EU parliamentarians visiting Jammu and Kashmir on Wednesday termed Article 370 an internal issue of India and said they stand by the country in its fight against terrorism.
Addressing a press conference on the last day of their two-day visit to the Valley, the group of
23 members of European Parliament also condemned the killing of six labourers from West Bengal by terrorists on Tuesday.
"If we talk about Article 370 it is India's internal matter. What concerns us is terrorism which is a global menace and we should stand with India in fighting it. There was an unfortunate incident of the killing of five innocent labourers by terrorists. We condemn it," said Henri Malosse from France.
The migrant labourers shot dead by terrorists in south Kashmir's Kulgam district. Five died on Tuesday and a sixth, who was seriously injured, on Wednesday.
Malosse said the team got a briefing from the army and police as well as young activists and exchanged "ideas of peace".
MEP from Poland Ryszard Czarnecki said the international media coverage seems biased.
"Once we go back to our countries we will inform them of what we saw," he said.
Newton Dunn from the UK described the visit, aimed at getting a first-hand assessment of the situation after the revocation of the state's special status under Article 370, as an "eye-opener".
"We belong to a place Europe which is peaceful after years of fighting. And we want to see India becoming the most peaceful country in the world. And for that we need to stand by India in its fight against global terrorism. This visit has been an eye opener and we would definitely advocate what we have seen on ground zero," he told reporters.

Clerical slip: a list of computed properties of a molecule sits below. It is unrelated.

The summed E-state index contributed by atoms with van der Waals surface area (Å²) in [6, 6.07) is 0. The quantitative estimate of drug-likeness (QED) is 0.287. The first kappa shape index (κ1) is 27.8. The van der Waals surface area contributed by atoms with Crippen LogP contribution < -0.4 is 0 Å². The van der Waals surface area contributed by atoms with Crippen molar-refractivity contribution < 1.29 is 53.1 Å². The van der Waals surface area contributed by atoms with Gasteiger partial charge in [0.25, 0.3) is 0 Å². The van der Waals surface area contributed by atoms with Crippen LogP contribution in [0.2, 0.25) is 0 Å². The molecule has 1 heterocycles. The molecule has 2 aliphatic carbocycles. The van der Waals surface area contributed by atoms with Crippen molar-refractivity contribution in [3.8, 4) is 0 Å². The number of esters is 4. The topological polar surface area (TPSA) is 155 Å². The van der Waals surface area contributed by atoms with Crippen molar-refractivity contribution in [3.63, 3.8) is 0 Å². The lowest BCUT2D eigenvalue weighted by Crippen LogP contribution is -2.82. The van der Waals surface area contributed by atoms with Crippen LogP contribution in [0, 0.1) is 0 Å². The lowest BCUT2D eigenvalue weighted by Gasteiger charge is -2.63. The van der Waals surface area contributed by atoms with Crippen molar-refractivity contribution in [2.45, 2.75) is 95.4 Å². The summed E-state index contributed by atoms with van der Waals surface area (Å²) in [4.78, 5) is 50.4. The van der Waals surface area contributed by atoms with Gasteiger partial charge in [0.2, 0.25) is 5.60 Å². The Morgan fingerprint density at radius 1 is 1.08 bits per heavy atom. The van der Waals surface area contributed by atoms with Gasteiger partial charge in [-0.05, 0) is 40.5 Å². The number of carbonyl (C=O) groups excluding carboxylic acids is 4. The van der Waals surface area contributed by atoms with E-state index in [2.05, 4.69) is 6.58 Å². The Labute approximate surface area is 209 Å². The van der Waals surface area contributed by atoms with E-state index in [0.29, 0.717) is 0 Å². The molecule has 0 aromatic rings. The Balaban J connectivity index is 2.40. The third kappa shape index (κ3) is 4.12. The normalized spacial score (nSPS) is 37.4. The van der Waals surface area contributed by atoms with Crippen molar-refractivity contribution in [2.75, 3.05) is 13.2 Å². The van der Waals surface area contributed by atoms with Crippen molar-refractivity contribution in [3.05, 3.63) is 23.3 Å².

The delegation is the first high-level foreign visit to Kashmir after the August 5 decision of the Centre to revoke the state's special status and bifurcate it into two union territories, Jammu and Kashmir, and Ladakh. Wednesday is the last day of Jammu and Kashmir as a state.
Thierry Mariani, also from France, told the media he had been to India many times and this visit was not to interfere in the internal matter of India but to get first-hand knowledge of the ground situation in Kashmir.
"Terrorists can destroy a country. I have been to Afghanistan and Syria and I have seen what terrorism has done. We stand with India in its fight against terrorism," he said.
"By calling us fascists, our image has been tarnished. It's better that one should know about us properly before tarnishing our image," he added, referring to some media reports.
The team originally comprised 27 parliamentarians, but four did not travel to Kashmir and have reportedly returned to their respective countries, officials said without divulging any reason.
On Monday, the MPs met Prime Minister Narendra Modi in Delhi.
While welcoming the MPs to India, he "expressed the hope that they have a fruitful visit to various parts of the country, including to Jammu and Kashmir".
"Their visit to Jammu and Kashmir should give the delegation a better understanding of the cultural and religious diversity of the region of Jammu, Kashmir and Ladakh, apart from giving them a clear view of the development and government priorities of the region," a PMO statement said.National Security Advisor Ajit Doval, who hosted a lunch for the 27 visitors, also gave them an overview of the situation in Jammu and Kashmir.